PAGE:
Warren Buffett released his 2016 Berkshire Hathaway Shareholder Letter this morning.
In the letter, Buffett covers many topics – from America’s future economic prospects, to accounting policies.
Hidden in the letter, however, Buffett also briefly discusses the best book he read last year:
Here’s what Warren had to say about the book:
Interestingly, Warren Buffett is actually mentioned near the end of Phil Knight’s book:
In 2007 Phil and his wife go to see The Bucket List at the movies. After the credits roll and the lights go up, Phil Knight sees a few familiar faces in the theatre lobby:
“At first we can’t place them. We’re still seeing Nicholson and Freeman in our minds. But these faces are equally familiar — equally famous. Now we realize. It’s Bill and Warren. Gates and Buffett.We stroll over.
Neither man is what you’d call a close friend, but we’ve met them several times, at social events and conferences. And we have common causes, common interests, a few mutual acquaintances. ‘Fancy meeting you here!’ I say. Then I cringe. Did I really just say that? Is it possible that I’m still shy and awkward in the presence of celebrities?”
Knight’s then wife asks if Buffett and Gates enjoyed the movie.
“Yes, they both say, looking down at their shoes, though it was a bit depressing. What’s on your bucket lists? I nearly ask, but I don’t. Gates and Buffett seem to have done everything they’ve ever wanted in this life. They have no bucket lists, surely.Which makes me ask myself: Have I?”
I wonder if this mean Buffett will soon be investing in Nike stock?
For more information on Shoe Dog: A Memoir by the Creator of Nike read on below:
In this candid and riveting memoir, for the first time ever, Nike founder and board chairman Phil Knight shares the inside story of the company’s early days as an intrepid start-up and its evolution into one of the world’s most iconic, game-changing, and profitable brands.
Young, searching, fresh out of business school, Phil Knight borrowed fifty dollars from his father and launched a company with one simple mission: import high-quality, low-cost running shoes from Japan. Selling the shoes from the trunk of his Plymouth Valiant, Knight grossed eight thousand dollars that first year, 1963. Today, Nike’s annual sales top $30 billion. In this age of start-ups, Knight’s Nike is the gold standard, and its swoosh is more than a logo. A symbol of grace and greatness, it’s one of the few icons instantly recognized in every corner of the world.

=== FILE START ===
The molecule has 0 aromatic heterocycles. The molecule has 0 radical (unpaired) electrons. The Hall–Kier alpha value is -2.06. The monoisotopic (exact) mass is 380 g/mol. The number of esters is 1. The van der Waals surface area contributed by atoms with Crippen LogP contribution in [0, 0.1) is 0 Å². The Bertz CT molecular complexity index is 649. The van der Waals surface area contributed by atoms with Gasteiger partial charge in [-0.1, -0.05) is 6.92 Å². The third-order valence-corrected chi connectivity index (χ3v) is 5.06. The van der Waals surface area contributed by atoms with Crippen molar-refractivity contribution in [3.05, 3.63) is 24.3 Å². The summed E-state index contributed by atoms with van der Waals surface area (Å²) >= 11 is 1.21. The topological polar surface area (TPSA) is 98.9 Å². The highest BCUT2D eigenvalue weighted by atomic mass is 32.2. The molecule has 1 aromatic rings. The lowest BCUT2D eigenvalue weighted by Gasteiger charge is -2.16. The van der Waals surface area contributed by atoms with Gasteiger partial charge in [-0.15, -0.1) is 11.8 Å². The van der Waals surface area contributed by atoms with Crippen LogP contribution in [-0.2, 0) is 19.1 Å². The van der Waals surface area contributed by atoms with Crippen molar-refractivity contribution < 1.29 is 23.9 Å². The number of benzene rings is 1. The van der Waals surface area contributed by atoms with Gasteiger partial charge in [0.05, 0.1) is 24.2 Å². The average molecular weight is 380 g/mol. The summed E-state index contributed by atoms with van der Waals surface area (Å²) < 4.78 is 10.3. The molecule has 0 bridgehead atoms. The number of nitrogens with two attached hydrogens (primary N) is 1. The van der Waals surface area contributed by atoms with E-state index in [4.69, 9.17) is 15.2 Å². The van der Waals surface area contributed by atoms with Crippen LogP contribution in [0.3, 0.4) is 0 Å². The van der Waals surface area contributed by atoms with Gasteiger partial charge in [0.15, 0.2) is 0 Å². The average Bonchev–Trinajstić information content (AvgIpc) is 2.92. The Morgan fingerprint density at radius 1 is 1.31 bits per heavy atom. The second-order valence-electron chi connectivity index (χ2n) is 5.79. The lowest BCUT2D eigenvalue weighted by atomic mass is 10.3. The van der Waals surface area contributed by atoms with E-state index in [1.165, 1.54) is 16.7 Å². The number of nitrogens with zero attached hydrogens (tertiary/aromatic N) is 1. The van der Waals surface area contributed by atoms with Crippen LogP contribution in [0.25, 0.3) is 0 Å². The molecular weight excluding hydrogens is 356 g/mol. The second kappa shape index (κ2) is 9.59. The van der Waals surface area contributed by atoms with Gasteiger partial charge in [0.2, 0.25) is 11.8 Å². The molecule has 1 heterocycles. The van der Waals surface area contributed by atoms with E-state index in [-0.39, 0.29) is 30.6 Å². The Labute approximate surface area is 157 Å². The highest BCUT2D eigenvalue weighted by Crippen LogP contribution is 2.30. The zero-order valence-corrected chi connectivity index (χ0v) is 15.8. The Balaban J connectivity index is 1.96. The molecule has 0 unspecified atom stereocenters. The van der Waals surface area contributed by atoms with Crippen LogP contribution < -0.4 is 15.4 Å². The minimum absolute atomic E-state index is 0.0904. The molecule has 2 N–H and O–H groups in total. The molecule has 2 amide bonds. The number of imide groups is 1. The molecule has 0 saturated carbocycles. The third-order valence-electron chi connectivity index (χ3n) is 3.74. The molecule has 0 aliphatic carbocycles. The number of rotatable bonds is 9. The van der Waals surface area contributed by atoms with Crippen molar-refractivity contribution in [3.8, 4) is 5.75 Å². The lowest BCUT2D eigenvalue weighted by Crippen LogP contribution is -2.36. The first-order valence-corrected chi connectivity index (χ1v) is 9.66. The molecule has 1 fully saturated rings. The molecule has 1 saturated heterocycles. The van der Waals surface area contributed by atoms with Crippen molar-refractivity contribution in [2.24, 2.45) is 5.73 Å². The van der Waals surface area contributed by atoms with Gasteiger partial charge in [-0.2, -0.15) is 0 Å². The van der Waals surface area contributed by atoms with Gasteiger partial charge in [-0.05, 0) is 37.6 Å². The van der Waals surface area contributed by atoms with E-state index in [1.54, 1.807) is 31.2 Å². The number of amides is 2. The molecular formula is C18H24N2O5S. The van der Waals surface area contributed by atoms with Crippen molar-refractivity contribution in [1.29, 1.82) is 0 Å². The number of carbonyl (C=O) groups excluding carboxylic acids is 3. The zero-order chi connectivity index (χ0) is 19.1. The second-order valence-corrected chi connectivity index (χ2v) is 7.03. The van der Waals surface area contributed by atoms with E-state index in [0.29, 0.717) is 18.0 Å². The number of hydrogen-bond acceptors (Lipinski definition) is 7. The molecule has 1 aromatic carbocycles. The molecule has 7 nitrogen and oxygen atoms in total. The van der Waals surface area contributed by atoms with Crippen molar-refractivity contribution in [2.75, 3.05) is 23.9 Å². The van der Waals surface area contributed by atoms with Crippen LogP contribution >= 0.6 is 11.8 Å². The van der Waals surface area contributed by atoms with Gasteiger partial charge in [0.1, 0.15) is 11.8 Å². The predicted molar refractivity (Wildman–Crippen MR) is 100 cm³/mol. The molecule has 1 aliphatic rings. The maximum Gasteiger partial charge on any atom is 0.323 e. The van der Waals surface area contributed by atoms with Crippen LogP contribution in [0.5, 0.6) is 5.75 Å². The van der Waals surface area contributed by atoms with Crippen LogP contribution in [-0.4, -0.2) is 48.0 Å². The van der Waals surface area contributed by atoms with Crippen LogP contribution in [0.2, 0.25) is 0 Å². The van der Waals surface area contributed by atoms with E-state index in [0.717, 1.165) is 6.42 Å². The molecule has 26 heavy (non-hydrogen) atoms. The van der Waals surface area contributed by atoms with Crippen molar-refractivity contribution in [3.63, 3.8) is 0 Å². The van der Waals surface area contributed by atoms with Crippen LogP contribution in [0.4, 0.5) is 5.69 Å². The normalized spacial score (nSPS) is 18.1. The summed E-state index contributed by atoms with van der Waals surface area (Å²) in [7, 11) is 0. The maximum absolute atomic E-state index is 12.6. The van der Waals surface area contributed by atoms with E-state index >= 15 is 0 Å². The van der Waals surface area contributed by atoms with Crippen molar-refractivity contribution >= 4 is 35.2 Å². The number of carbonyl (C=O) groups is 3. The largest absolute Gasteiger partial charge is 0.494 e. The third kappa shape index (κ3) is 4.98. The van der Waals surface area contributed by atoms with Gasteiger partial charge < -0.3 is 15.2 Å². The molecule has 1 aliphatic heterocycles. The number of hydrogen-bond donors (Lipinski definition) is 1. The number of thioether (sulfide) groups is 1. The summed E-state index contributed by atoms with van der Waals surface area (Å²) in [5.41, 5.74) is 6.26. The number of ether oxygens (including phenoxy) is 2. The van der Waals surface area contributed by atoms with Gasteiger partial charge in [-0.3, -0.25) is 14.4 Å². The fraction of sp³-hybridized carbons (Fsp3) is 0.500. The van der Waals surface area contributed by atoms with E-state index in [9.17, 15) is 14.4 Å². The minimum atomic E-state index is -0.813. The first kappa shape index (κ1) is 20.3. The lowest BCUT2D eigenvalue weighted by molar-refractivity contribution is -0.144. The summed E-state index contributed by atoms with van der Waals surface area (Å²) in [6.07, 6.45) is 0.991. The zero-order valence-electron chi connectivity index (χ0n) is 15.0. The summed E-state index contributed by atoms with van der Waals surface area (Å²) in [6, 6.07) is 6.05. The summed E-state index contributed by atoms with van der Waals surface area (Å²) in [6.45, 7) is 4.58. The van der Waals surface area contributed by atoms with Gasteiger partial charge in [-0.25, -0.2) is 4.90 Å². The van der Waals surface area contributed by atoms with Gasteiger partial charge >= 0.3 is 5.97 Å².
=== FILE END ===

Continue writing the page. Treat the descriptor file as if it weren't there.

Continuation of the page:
But Knight, the man behind the swoosh, has always been a mystery. Now, in a memoir that’s surprising, humble, unfiltered, funny, and beautifully crafted, he tells his story at last. It all begins with a classic crossroads moment. Twenty-four years old, backpacking through Asia and Europe and Africa, wrestling with life’s Great Questions, Knight decides the unconventional path is the only one for him. Rather than work for a big corporation, he will create something all his own, something new, dynamic, different. Knight details the many terrifying risks he encountered along the way, the crushing setbacks, the ruthless competitors, the countless doubters and haters and hostile bankers—as well as his many thrilling triumphs and narrow escapes. Above all, he recalls the foundational relationships that formed the heart and soul of Nike, with his former track coach, the irascible and charismatic Bill Bowerman, and with his first employees, a ragtag group of misfits and savants who quickly became a band of swoosh-crazed brothers.
Together, harnessing the electrifying power of a bold vision and a shared belief in the redemptive, transformative power of sports, they created a brand, and a culture, that changed everything.